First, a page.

by Rick Warren — May 24, 2018
“I came naked from my mother’s womb,’ [Job] said, ‘and I shall have nothing when I die. The Lord gave me everything I had, and they were his to take away. Blessed be the name of the Lord.’ In all of this Job did not sin or revile God” (Job 1:21-22 TLB).
Grief is a part of life, but you can’t let a season of grief turn into a lifestyle of grief.
At some point you have to let it go!
There is a difference between mourning and moaning, between weeping and wallowing. A loss can deepen me, but that doesn’t mean it can define me. A loss is a part of my maturity but not my identity.
God gives you grace to get through what you’re going through. Other people may not have that same measure of grace, so they might give you bad advice!
“[Job’s] wife said to him, ‘Are you still trying to maintain your integrity? Curse God and die.’ But Job replied, ‘You talk like a godless woman. Should we accept only good things from the hand of God and never anything bad?’ So in all this, Job said nothing wrong” (Job 2:9-10 NLT).
Job refused to become bitter and resentful. Bitterness prolongs pain. It doesn’t relieve it; it only reinforces it. “Watch out that no bitterness takes root among you . . . it causes deep trouble, hurting many in their spiritual lives” (Hebrews 12:15 TLB).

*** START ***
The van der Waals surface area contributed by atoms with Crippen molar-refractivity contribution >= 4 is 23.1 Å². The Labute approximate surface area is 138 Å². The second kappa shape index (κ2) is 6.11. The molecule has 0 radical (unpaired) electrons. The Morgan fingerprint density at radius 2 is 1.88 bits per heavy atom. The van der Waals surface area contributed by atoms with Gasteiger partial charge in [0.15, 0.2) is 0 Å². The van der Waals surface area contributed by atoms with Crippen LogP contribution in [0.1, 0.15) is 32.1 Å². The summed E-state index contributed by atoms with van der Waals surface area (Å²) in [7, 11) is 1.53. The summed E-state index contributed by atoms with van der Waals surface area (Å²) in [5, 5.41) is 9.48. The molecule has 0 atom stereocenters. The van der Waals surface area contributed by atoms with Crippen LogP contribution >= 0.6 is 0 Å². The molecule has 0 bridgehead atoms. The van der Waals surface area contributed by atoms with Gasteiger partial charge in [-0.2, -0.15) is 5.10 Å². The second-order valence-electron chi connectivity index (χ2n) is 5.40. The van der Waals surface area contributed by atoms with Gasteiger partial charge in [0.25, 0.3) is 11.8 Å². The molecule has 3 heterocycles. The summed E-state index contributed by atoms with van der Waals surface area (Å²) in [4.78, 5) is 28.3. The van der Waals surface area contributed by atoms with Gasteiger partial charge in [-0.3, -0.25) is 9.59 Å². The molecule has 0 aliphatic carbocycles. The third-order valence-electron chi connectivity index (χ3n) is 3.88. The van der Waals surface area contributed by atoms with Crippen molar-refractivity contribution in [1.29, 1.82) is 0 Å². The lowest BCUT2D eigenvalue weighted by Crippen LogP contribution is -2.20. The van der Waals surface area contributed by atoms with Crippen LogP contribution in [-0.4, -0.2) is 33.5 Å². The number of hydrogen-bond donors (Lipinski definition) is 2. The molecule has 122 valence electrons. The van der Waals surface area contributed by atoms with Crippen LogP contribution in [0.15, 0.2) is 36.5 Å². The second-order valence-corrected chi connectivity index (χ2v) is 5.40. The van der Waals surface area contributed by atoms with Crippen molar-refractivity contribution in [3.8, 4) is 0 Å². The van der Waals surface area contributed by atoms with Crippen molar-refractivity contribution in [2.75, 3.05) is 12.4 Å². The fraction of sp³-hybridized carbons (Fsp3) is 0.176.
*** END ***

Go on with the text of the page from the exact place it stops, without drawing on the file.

Job gives three steps in refocusing:
1. Put your heart right. That means you forgive. “But I can’t forgive!” you say. That’s why you need Christ in your life; he’ll give you the power to forgive.
2. Reach out to God. Ask him to come into your heart and heal those wounds and help you and give you strength and power for tomorrow, next week, next month.
3. Face the world again, firm and courageous. Many people, when they’re hurt, withdraw into a shell. They say, “I’ll never let anybody hurt me again!” They retire from life. Job says to do the exact opposite: Resume your life; don’t retire from it. Get back out there in the world.
There’s a happy ending to Job’s life. “The Lord blessed the last part of Job’s life even more than he had blessed the first” (Job 42:12 GNT). Job went through all this hurt, but in spite of that, God blessed the last part of Job’s life even more than the first.
Wouldn’t you like the same in your life? Say, “God, I don’t care whether I have five years or 50 years left. Would you bless the last part of my life more than the first part?”
The lesson of Job’s life is this: It doesn’t matter who’s hurt you or how long you’ve been hurt or how deeply you’ve been hurt. God can make the rest of your life the best of your life if you’re willing to forgive and let go of resentment and release the offender.
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